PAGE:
With the Beijing Olympics behind us and football season under way, there’s a strong sense that it’s ‘back to school’ for more than just the kids. And it promises to be a challenging term for design and the creative industries.
So what will the autumn bring? Certainly, there are a few issues that were unresolved before the summer ‘recess’ that could have a positive knock-on for design.
There is, for example, D&AD and its fruitless attempt to appoint a successor to Michael Hockney, whose sudden departure in March last year left it without a chief executive. Its finance director Dara Lynch has so far stepped into the breach and financial shortcomings have been cited as a reason why the full-time post remains unfilled. But without consistent leadership and a visible front man or woman, the organisation lacks a strong presence, prompting many in design to say it has lost its way.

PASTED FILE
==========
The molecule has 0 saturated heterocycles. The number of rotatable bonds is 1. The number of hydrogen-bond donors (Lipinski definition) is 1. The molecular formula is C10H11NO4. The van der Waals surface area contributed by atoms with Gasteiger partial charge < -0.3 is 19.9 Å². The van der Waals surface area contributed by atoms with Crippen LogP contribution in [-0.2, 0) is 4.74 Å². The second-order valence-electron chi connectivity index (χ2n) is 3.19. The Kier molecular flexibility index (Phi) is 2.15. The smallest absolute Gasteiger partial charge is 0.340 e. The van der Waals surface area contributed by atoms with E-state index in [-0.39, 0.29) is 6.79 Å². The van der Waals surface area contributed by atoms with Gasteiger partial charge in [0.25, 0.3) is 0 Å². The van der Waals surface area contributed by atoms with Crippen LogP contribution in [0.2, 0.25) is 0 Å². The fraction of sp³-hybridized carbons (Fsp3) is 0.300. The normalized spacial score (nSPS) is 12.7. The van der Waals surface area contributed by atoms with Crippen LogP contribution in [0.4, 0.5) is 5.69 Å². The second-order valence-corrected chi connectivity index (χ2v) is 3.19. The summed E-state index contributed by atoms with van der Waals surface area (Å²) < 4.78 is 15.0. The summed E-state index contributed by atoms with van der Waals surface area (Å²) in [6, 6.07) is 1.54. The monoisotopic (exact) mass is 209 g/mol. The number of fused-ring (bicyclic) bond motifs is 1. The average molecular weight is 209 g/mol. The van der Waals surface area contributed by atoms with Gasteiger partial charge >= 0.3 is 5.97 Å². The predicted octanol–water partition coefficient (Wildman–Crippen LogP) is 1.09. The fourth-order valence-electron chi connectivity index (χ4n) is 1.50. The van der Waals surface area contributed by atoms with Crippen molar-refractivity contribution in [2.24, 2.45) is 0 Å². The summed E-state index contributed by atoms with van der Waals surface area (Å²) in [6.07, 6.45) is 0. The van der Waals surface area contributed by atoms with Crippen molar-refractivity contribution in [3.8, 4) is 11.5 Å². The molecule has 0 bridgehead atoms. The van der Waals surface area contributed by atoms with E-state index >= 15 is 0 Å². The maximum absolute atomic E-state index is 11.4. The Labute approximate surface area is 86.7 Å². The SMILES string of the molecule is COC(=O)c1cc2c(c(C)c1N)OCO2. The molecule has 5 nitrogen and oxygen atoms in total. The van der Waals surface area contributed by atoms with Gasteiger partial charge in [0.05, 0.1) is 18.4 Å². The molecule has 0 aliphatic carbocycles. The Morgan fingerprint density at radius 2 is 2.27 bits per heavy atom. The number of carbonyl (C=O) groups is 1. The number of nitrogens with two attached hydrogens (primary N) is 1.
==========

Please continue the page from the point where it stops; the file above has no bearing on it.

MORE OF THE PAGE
Williams Murray Hamm co-founder Garrick Hamm takes over as D&AD President from Poke’s Simon Waterfall on 18 September and addressing this vacancy has to be high on his agenda to take D&AD forward.
For London, there is the 2012 Olympics and how design will fit into pre-games activities. Will we finally have a design czar, to ensure the best design is commissioned in an exemplary way?
Still in the capital, will London Mayor Boris Johnson announce a strategy for design in his autumn statement this month? Perhaps he too will appoint a high-profile design czar – we live in hope.
Outside London, there is the Design of the Times initiative, hugely successful in Newcastle Gateshead in 2007 and originally intended by its instigator the Design Council as a biennial event. We were told in March that the next event is likely to be in 2010, hosted by Cornwall, but we’ve heard nothing since.
Action on any of these could have a positive impact on design. And that is without the effect on the sector of bigger issues such as Government policy, the economies of emerging nations and the American elections.